Guest Post by RAJAMATHANGI S
I am one of the fortunate PhD scholars lucky enough to study in JNU. I am a Dalit woman. My mother is my family’s main breadwinner and my father struggles as a daily wager. I have two siblings who are younger than me. My mother is a low paid private school teacher today because of the education, which her single mother provided to her. My maternal grandmother who became a widow at a young age, didn’t sit inside the house after her husband passed away, she works as a sanitation worker even today, a profession that is considered a taboo by her community people. It is the hard work of these two women that has helped me reach this position.
Because of my family situation my school education was scattered all over Tamil Nadu and Pondicherry. I never studied in one school for more than two years. So one can understand how many types of schools and people I have experienced with. I started my schooling in a convent in Pondicherry. Then I went to three matriculation schools before I completed my 6th standard; after that because of my family’s economic condition I was put in Government and aided schools from class 7 till the completion of class 12. Irrespective of changing schools every alternate year I was good at my studies, I was always encouraged and motivated by my friends and by my teachers. I was always fortunate when it came to teachers: teachers stood by me in all my obstacles throughout my education wherever I went and JNU has been no exception to this.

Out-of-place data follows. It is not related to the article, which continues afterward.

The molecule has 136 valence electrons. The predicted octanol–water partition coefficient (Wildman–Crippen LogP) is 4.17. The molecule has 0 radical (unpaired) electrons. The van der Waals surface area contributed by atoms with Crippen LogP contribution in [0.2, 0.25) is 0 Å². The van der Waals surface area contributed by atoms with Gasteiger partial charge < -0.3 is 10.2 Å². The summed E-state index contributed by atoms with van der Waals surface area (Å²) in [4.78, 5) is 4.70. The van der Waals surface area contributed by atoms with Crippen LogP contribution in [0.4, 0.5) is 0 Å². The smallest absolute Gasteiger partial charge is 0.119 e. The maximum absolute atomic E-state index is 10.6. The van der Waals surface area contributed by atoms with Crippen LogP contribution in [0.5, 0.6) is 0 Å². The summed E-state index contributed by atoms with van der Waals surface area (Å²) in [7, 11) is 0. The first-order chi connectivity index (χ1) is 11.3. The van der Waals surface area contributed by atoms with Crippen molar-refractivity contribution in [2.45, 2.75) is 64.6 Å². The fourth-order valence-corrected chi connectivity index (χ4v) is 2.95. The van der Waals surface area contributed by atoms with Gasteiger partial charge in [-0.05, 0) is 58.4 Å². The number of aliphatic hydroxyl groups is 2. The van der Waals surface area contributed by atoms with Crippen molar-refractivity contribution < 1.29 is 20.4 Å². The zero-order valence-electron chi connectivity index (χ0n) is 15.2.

Continue reading It could have been me: Rajamathangi S
JNU administration has drastically cut intake into the university for the next academic session and perhaps for years to come, using the UGC ‘caps’ on research as a pretext. JNU Teachers’ Association demonstrates conclusively here through a survey of 46 Central Universities, that barring a handful which have definitively adopted them, most others are still operating with other Regulations based on the preceding 2009 version. And even the few universities that have adopted them, barring JNU, have implemented modifications by way of harmonisation with the statutes, objects, and past practices of the institutions.
JNU not being targeted using the UGC Regulations as a pretext? Right.
Over the past few weeks we have been told that the mandatory nature of the UGC Regulations require them to be implemented by universities immediately and in a chapter-and- verse fashion. JNUTA’s survey of 46 Central Universities however shows that barring a handful who have definitively adopted them, most others are still operating with other Regulations based on the preceding 2009 version. And for even the few universities that have adopted them, barring JNU, modifications in the way of harmonisation with the statutes, objects, and past practices of the institution have inevitably resulted.
Table 1 presents the facts of 46 Central Universities, the year of their founding, and the research programmes they take admission to. To determine whether they had adopted the 2016 UGC Regulations, we examined the Ordinances and notifications on the university website in order to detect its adoption. (The value label unclear is to mark the cases where no explicit information of either type was posted on the university’s website.) Continue reading Shut down JNU if not one way then another? JNUTA statement on UGC regulations